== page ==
The Death of Email Has Been Greatly Exaggerated

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You can hear the drumbeats now - email is dead because social media and text messaging have effectively killed it. Kids don't email (only 'old fogies' do) said the New York Times. Mark Zuckerberg recently predicted that email would die because "it's too formal" and "adds a lot of friction and cognitive load". Tech analysts have been predicting its demise for a few years now. I couldn't disagree more.

First, take a look at the numbers
. Facebook has an impressive 640 million users. Twitter has 175 millionusers. The Big 3 Cloud Based email providers (Gmail, Hotmail, Yahoo!) combine for 362 million users. And according to Radicati Group, there are 1.9 billion email users worldwide. Radicati also predicts that number will increase to 2.5 billion by 2014.

Clearly, email is still the leader. A recent survey by MarketTools, found that 96% of students and professionals said they expect their workplace email communication to increase or stay the same over the next five years. The same survey found that email was the most effective method of communication with colleagues (even beating face-to-face and IM).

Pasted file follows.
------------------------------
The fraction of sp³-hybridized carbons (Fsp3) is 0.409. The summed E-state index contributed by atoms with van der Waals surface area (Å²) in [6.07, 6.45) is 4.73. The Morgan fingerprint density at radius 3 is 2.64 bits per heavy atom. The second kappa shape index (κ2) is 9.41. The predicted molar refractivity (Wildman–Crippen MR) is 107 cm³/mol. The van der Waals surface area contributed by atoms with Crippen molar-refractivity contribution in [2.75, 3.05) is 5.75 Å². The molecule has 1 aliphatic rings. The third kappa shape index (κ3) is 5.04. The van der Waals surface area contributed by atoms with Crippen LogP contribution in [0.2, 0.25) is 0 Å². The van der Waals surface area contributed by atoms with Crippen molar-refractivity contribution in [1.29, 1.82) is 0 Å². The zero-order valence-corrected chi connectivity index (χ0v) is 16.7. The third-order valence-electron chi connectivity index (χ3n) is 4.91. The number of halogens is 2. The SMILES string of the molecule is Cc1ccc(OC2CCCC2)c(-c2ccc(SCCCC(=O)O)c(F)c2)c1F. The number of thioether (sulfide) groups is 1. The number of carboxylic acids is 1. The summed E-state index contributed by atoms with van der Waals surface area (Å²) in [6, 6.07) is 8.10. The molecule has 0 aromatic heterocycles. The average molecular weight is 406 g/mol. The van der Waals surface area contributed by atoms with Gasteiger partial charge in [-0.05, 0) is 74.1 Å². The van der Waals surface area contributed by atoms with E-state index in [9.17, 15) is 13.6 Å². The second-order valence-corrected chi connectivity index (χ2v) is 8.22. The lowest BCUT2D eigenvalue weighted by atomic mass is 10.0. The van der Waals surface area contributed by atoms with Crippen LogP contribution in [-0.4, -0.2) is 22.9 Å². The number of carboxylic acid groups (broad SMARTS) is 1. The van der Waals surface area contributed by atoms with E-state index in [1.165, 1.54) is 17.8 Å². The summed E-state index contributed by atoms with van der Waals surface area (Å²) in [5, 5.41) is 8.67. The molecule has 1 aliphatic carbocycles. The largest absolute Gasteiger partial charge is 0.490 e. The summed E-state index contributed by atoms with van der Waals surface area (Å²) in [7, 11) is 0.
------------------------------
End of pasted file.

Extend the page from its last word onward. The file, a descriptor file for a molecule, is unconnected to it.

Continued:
Secondly, disruptive technologies don't kill their predecesors; they just change them. TV didn't kill radio, but it did change how it we used it. The same can be said with planes and trains. We still need trains because they do some things more efficiently that planes can (move crops, raw materials, etc.). And so does email. It moves documents and sensitive conversations about as well as any other option. There is a 'paper trail' and that will continue to be important, especially in our business life.

Integration with Email will make Email your communication hub. As our lines of communication expand, there will be a need for information consumers to have a 360-degree view of what is going on in their world. Yes, we will all expand our use of IM's, social media and mobile messaging, but it is doubtful we will abandon email. Even Mark Zuckerberg and Mark Beneioff, who have been beating the 'email is dead' drum the loudest, recognize that email is important to any communication strategy. Central to Facebook's new messaging service is an email address.

Email is becoming the hub of this multi-spoked beast. For years, my Outlook client allowed me to track emails, tasks, and appointments. Today, my Outlook client is fully integrated into my enterprise and my social life. Integration to Microsoft CRM 2011 gives me a view into enterprise customer records, third party data sources, and an internal knowledge base. SharePoint integration allows me work collaboratively on documents and projects. The Outlook Social Connector allows me to follow my contacts on Facebook, Linkedin, and Twitter. I can send a text, an IM, check social statuses and make a phone call - all from Outlook.

Post by: Brad Koontz, Customer Effective

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